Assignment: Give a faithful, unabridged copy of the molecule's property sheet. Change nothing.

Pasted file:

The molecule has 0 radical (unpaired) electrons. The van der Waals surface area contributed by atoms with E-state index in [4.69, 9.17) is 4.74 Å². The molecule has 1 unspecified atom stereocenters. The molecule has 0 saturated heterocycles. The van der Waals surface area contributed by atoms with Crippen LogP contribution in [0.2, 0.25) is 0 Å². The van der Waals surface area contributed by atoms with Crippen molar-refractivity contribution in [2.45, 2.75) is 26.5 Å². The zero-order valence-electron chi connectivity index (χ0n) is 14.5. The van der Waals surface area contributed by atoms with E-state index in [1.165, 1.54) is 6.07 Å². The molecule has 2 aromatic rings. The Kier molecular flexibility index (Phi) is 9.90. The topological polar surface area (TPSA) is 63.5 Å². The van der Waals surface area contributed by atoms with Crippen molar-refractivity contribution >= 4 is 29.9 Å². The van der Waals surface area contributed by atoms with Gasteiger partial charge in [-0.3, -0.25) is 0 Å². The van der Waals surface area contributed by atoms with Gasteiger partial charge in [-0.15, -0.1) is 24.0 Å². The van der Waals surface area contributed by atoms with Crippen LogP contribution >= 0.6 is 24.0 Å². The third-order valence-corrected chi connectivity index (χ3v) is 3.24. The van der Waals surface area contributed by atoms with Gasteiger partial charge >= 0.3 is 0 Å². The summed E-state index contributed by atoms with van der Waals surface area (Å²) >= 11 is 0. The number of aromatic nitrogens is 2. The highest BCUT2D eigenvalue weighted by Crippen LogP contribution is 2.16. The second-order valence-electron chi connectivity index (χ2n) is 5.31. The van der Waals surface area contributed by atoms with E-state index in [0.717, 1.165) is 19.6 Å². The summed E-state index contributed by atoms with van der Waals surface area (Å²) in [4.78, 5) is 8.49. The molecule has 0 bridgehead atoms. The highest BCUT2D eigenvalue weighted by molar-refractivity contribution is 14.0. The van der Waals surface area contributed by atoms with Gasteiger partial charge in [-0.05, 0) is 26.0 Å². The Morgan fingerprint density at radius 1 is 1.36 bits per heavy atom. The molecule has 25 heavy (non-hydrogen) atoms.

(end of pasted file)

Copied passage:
The molecule has 0 radical (unpaired) electrons. The van der Waals surface area contributed by atoms with E-state index in [4.69, 9.17) is 4.74 Å². The molecule has 1 unspecified atom stereocenters. The molecule has 0 saturated heterocycles. The van der Waals surface area contributed by atoms with Crippen LogP contribution in [0.2, 0.25) is 0 Å². The van der Waals surface area contributed by atoms with Crippen molar-refractivity contribution in [2.45, 2.75) is 26.5 Å². The zero-order valence-electron chi connectivity index (χ0n) is 14.5. The van der Waals surface area contributed by atoms with E-state index in [1.165, 1.54) is 6.07 Å². The molecule has 2 aromatic rings. The Kier molecular flexibility index (Phi) is 9.90. The topological polar surface area (TPSA) is 63.5 Å². The van der Waals surface area contributed by atoms with Crippen molar-refractivity contribution >= 4 is 29.9 Å². The van der Waals surface area contributed by atoms with Gasteiger partial charge in [-0.3, -0.25) is 0 Å². The van der Waals surface area contributed by atoms with Gasteiger partial charge in [-0.15, -0.1) is 24.0 Å². The van der Waals surface area contributed by atoms with Crippen LogP contribution >= 0.6 is 24.0 Å². The third-order valence-corrected chi connectivity index (χ3v) is 3.24. The van der Waals surface area contributed by atoms with Gasteiger partial charge >= 0.3 is 0 Å². The summed E-state index contributed by atoms with van der Waals surface area (Å²) >= 11 is 0. The number of aromatic nitrogens is 2. The highest BCUT2D eigenvalue weighted by Crippen LogP contribution is 2.16. The second-order valence-electron chi connectivity index (χ2n) is 5.31. The van der Waals surface area contributed by atoms with E-state index in [0.717, 1.165) is 19.6 Å². The summed E-state index contributed by atoms with van der Waals surface area (Å²) in [4.78, 5) is 8.49. The molecule has 0 bridgehead atoms. The highest BCUT2D eigenvalue weighted by molar-refractivity contribution is 14.0. The van der Waals surface area contributed by atoms with Gasteiger partial charge in [-0.05, 0) is 26.0 Å². The Morgan fingerprint density at radius 1 is 1.36 bits per heavy atom. The molecule has 25 heavy (non-hydrogen) atoms.